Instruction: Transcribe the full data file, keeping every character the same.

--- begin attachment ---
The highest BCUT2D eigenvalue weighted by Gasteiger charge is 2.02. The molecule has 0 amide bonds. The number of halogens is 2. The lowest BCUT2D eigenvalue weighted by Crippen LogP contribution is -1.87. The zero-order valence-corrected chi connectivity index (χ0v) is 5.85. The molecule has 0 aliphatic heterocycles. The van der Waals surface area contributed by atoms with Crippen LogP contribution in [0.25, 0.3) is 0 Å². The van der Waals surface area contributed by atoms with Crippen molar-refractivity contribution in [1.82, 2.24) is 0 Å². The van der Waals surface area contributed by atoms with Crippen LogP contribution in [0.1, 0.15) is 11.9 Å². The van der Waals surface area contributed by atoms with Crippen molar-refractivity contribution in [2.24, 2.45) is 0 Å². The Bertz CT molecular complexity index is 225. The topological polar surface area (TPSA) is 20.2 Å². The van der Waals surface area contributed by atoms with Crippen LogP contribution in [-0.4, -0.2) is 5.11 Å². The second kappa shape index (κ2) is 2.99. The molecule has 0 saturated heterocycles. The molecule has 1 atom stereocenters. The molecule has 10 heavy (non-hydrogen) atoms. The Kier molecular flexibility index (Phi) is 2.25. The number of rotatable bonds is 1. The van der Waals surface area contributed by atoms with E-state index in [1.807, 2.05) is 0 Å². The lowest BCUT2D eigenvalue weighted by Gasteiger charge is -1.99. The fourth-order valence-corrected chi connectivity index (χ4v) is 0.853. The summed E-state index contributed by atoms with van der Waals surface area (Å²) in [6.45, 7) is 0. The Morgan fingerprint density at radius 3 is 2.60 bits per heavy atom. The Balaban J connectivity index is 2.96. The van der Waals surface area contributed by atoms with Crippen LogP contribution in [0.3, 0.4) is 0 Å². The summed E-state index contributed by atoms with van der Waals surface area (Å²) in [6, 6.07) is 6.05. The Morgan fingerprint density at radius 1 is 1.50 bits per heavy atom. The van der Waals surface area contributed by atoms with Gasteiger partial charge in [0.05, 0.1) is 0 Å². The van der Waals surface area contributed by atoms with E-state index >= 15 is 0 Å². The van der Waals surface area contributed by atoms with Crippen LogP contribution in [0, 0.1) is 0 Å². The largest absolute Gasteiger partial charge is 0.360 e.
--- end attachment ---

The highest BCUT2D eigenvalue weighted by Gasteiger charge is 2.02. The molecule has 0 amide bonds. The number of halogens is 2. The lowest BCUT2D eigenvalue weighted by Crippen LogP contribution is -1.87. The zero-order valence-corrected chi connectivity index (χ0v) is 5.85. The molecule has 0 aliphatic heterocycles. The van der Waals surface area contributed by atoms with Crippen LogP contribution in [0.25, 0.3) is 0 Å². The van der Waals surface area contributed by atoms with Crippen molar-refractivity contribution in [1.82, 2.24) is 0 Å². The van der Waals surface area contributed by atoms with Crippen LogP contribution in [0.1, 0.15) is 11.9 Å². The van der Waals surface area contributed by atoms with Crippen molar-refractivity contribution in [2.24, 2.45) is 0 Å². The Bertz CT molecular complexity index is 225. The topological polar surface area (TPSA) is 20.2 Å². The van der Waals surface area contributed by atoms with Crippen LogP contribution in [-0.4, -0.2) is 5.11 Å². The second kappa shape index (κ2) is 2.99. The molecule has 0 saturated heterocycles. The molecule has 1 atom stereocenters. The molecule has 10 heavy (non-hydrogen) atoms. The Kier molecular flexibility index (Phi) is 2.25. The number of rotatable bonds is 1. The van der Waals surface area contributed by atoms with E-state index in [1.807, 2.05) is 0 Å². The lowest BCUT2D eigenvalue weighted by Gasteiger charge is -1.99. The fourth-order valence-corrected chi connectivity index (χ4v) is 0.853. The summed E-state index contributed by atoms with van der Waals surface area (Å²) in [6.45, 7) is 0. The Morgan fingerprint density at radius 3 is 2.60 bits per heavy atom. The Balaban J connectivity index is 2.96. The van der Waals surface area contributed by atoms with Crippen LogP contribution in [0.3, 0.4) is 0 Å². The summed E-state index contributed by atoms with van der Waals surface area (Å²) in [6, 6.07) is 6.05. The Morgan fingerprint density at radius 1 is 1.50 bits per heavy atom. The van der Waals surface area contributed by atoms with Gasteiger partial charge in [0.05, 0.1) is 0 Å². The van der Waals surface area contributed by atoms with E-state index >= 15 is 0 Å². The van der Waals surface area contributed by atoms with Crippen LogP contribution in [0, 0.1) is 0 Å². The largest absolute Gasteiger partial charge is 0.360 e.